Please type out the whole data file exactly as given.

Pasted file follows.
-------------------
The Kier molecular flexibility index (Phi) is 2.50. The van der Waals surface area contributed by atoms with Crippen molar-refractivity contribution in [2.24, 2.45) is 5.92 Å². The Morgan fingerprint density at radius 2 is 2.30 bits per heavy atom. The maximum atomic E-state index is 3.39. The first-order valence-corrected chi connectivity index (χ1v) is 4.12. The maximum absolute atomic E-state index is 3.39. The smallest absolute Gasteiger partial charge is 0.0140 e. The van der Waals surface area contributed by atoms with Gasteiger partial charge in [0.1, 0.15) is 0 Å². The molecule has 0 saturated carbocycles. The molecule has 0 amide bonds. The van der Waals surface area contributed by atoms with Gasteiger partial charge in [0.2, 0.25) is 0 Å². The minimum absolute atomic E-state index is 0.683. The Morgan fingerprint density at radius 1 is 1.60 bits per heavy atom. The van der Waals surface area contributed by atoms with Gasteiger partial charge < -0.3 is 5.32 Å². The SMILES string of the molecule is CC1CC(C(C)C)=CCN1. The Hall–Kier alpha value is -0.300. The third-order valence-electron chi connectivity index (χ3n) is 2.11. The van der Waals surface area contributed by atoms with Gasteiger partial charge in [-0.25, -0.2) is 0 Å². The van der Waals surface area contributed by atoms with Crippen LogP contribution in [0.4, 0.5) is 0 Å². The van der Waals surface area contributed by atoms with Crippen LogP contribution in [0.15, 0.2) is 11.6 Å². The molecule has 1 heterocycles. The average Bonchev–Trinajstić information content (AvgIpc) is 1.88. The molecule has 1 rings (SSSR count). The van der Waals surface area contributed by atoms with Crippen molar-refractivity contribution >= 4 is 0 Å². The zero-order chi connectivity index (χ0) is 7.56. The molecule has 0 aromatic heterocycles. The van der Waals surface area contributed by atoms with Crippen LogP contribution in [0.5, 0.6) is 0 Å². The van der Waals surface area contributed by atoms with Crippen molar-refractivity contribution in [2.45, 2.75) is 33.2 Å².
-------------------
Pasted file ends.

The Kier molecular flexibility index (Phi) is 2.50. The van der Waals surface area contributed by atoms with Crippen molar-refractivity contribution in [2.24, 2.45) is 5.92 Å². The Morgan fingerprint density at radius 2 is 2.30 bits per heavy atom. The maximum atomic E-state index is 3.39. The first-order valence-corrected chi connectivity index (χ1v) is 4.12. The maximum absolute atomic E-state index is 3.39. The smallest absolute Gasteiger partial charge is 0.0140 e. The van der Waals surface area contributed by atoms with Gasteiger partial charge in [0.1, 0.15) is 0 Å². The molecule has 0 saturated carbocycles. The molecule has 0 amide bonds. The van der Waals surface area contributed by atoms with Gasteiger partial charge in [0.2, 0.25) is 0 Å². The minimum absolute atomic E-state index is 0.683. The Morgan fingerprint density at radius 1 is 1.60 bits per heavy atom. The van der Waals surface area contributed by atoms with Gasteiger partial charge < -0.3 is 5.32 Å². The SMILES string of the molecule is CC1CC(C(C)C)=CCN1. The Hall–Kier alpha value is -0.300. The third-order valence-electron chi connectivity index (χ3n) is 2.11. The van der Waals surface area contributed by atoms with Gasteiger partial charge in [-0.25, -0.2) is 0 Å². The van der Waals surface area contributed by atoms with Crippen LogP contribution in [0.4, 0.5) is 0 Å². The van der Waals surface area contributed by atoms with Crippen LogP contribution in [0.15, 0.2) is 11.6 Å². The molecule has 1 heterocycles. The average Bonchev–Trinajstić information content (AvgIpc) is 1.88. The molecule has 1 rings (SSSR count). The van der Waals surface area contributed by atoms with Crippen molar-refractivity contribution >= 4 is 0 Å². The zero-order chi connectivity index (χ0) is 7.56. The molecule has 0 aromatic heterocycles. The van der Waals surface area contributed by atoms with Crippen LogP contribution in [0.5, 0.6) is 0 Å². The van der Waals surface area contributed by atoms with Crippen molar-refractivity contribution in [2.45, 2.75) is 33.2 Å².